• Database off-line
  • Blocking Processes
  • Deadlocks
  • Long Running Queries
  • No Connection
  • Maximum Connections
  • Azure Storage Mb
  • Cpu Per Hour
  • Wait Ms Per Sec
  • Bandwidth Ingress Mb Per Hour
  • Bandwidth Egress Mb Per Hour
  • Throttling

T-SQL Analysis

Identify worst performing statements, see causes of bad performance (CPU, IO, memory, locks), have your code health checked & recommendations made

Database Healthchecks

Each Azure SQL database can have a collection of health checks run against it with a single click:

  • MAXDOP used
  • Scalar functions
  • Wildcard used to begin search
  • Computed column not persisted
  • ExecSql not used
  • Forced Parameterization Enabled
  • Disabled Indexes
  • Triggers On User Tables
  • Auto Create Stats
  • Untrusted Check Constraints
  • Untrusted FK constraints
  • Unused Indexes
  • Auto Update Stats Enabled
  • Missing Indexes

…and more.

Historic Data Views

Sampled data is stored and can be viewed in the History Viewer: performance counters, waits & blocking statements are all available for performance analysis. When alerts are raised every recorded performance metric can be seen at that point in time.

New SQL Server health checks make you a SQL Server doctor in a single click

As of version 1.5, miniDBA now offers health check diagnostics of both server and databases. There is no need to grab your rubber gloves and stethoscope yet though as miniDBA will dive into the patient on your behalf and diagnose any configuration. performance & design issues that it finds.

Normally these type of issues are found only after something starts going wrong – this is your chance to get ahead of the game and save future time/money/pain.

You can get a flavour for the types of test performed in the following screenshots of server:

SQL Server health checks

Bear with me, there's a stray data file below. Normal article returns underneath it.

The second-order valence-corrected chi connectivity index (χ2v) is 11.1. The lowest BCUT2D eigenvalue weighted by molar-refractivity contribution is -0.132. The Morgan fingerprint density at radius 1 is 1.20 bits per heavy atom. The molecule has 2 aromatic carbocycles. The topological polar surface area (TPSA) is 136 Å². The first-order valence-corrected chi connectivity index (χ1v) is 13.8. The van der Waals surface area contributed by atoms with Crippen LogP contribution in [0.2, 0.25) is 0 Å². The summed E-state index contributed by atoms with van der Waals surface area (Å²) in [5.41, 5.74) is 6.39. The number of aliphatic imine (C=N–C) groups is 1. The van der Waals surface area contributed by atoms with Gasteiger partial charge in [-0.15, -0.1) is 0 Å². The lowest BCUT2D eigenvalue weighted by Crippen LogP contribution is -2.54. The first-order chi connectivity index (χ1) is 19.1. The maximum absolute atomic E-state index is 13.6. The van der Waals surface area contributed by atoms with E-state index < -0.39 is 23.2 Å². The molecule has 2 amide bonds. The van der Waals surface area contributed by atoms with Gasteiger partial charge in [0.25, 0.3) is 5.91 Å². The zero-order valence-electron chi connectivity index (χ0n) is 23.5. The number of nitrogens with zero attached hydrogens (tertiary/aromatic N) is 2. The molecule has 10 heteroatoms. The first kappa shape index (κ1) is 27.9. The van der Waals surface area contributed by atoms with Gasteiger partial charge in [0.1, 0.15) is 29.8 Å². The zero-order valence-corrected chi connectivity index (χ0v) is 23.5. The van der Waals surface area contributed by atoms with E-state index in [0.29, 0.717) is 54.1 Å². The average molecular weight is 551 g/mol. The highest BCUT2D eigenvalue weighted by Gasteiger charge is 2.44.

SQL Server health checks

and database level health checks:

SQL Server Database Health Checks

SQL Server Database Health Checks

In these screenshots the yellow rows/health checks indicate a warning where as white rows indicate a status of ‘OK’.

These health checks are included in both Developer and Enterprise editions of miniDBA Desktop so you can access them while only paying for the cheaper version.

Pro-actively getting miniDBA to perform these checks will give you an immediate picture of existing issues. Don’t forget that miniDBA doesn’t require sa or even dbo admin rights to access all this information!

The checks are a goldmine of valuable information that will save you time and money straight away.

SQL Server health checks List

  • Potential OS Memory Swapping
  • Resource Governor Enabled
  • xp_cmdshell enabled
  • Plan Guides In Use
  • Is a Cluster Node
  • Query hints – sort order
  • Query hints – join
  • Slow reads
  • Slow writes
  • Suspect Pages
  • Active Trace Flags
  • TempDb only has 1 data file
  • User tables in master database
  • Server level triggers
  • Startup procedures
  • System databases on C drive
  • ..plus many more…

SQL Server Database Health Check List

  • MAXDOP used
  • Unpartitioned Large Tables
  • Scalar functions
  • Wildcard used to begin search
  • Computed column not persisted
  • ExecSql not used
  • Slow reads
  • Slow writes
  • Forced Parameterization Enabled
  • Disabled Indexes
  • Triggers On User Tables
  • No Clustered Index On Table
  • Collation different to server
  • Auto Create Stats
  • Involved In Replication
  • Untrusted Check Constraints
  • Untrusted FK constraints
  • Is Auto Close Disabled
  • Full Backups Within Last Month
  • File % Growth
  • Files On C Drive
  • Uneven file growth
  • Log Larger Than Data File
  • Multiple Log Files On A Drive
  • Auto Update Stats Enabled
  • Auto Shrink Disabled
  • Optimal page verification
  • Is data correlation on
  • Non Aligned Indexes
  • Snap shot source
  • Old Compatability Level
  • Procedures ‘with recompile’
  • Missing Indexes
  • Unused Indexes